There are actually two root filesystems in most normal Linux boot processes.
The real root filesystem is located in a partition or logical volume on a physical disk - it is not loaded into RAM as a filesystem, though blocks of it will exist in cache in RAM when they have been accessed recently. Updates to this filesystem are written to disk as they happen. The root filesystem may also be on a network resource, though in this case it is usually held in a partition/volume/file on a physical disk somewhere too.
The initial root filesystem is loaded into RAM along with the kernel very early in the boot process. This is a small filesystem found in a file under
/boot containing just the kernel modules/drivers, scripts, and other utilities that might be required to find, verify and mount the real root filesystem (RAID and LVM modules for instance, or NFS modules/tools if you mount root over the network). Once the real root filesystem is mounted this special "initial" one is thrown away. The
initrd (which stands for INITial Ram Disk) will be rebuilt when significant changes are made, such as installing a new kernel package. It is not (usually) updated by other actions.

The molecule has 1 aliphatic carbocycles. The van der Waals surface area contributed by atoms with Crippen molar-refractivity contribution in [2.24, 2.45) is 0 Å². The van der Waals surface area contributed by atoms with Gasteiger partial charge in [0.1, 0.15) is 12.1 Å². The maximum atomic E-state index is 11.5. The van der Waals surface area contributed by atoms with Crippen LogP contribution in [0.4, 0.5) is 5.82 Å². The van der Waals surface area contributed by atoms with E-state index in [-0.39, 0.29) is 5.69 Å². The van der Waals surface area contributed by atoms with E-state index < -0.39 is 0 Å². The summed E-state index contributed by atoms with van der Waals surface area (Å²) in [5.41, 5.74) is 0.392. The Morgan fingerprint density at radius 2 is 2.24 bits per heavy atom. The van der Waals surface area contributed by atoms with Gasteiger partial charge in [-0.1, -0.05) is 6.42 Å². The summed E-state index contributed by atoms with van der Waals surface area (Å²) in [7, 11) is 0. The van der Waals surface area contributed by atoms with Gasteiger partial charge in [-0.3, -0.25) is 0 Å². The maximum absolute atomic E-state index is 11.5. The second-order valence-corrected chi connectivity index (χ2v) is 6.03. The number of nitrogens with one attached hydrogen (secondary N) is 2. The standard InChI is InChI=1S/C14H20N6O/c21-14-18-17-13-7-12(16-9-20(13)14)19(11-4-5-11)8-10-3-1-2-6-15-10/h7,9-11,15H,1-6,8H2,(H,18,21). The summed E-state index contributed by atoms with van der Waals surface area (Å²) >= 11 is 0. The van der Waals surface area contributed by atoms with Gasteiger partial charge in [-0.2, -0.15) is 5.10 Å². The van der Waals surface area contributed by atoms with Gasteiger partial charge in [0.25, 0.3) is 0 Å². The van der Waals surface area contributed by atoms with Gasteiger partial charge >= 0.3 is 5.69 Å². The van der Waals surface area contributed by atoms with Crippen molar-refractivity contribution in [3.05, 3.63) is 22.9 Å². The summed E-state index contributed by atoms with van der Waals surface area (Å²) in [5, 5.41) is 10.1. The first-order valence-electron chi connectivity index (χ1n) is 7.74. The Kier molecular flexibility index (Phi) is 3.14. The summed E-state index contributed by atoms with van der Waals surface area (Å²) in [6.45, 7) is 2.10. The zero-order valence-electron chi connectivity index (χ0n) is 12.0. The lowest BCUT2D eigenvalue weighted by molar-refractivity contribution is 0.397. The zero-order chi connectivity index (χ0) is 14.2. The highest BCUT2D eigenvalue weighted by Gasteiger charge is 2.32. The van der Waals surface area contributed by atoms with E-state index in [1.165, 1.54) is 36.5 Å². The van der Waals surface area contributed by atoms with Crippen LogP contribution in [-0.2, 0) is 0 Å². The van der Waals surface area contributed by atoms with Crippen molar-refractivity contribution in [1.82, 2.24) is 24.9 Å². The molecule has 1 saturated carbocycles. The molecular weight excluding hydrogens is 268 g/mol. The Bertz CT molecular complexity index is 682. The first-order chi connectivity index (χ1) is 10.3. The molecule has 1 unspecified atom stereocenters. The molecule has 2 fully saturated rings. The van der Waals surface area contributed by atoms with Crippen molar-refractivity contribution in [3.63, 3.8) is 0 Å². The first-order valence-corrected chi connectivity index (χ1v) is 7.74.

The above is true for most Linux installs, though it can be quite different for special cases such as some live systems on writeable CDs/DVDs or USB drives.
but where does directory / exist.. ?
It doesn't physically. Unlike other mount points which are directories in other filesystems (such as directories under
/media, though they can be practically anywhere) the mount point for
/ has no physical presence and is a virtual object held only in the kernel's internals. The filesystem mounted as
/ on the other hand is one of the two listed above - an
initrd file in memory during the early boot process or a filesystem on a physical disk or network resource at other times (except, as mentioned above, in some special cases).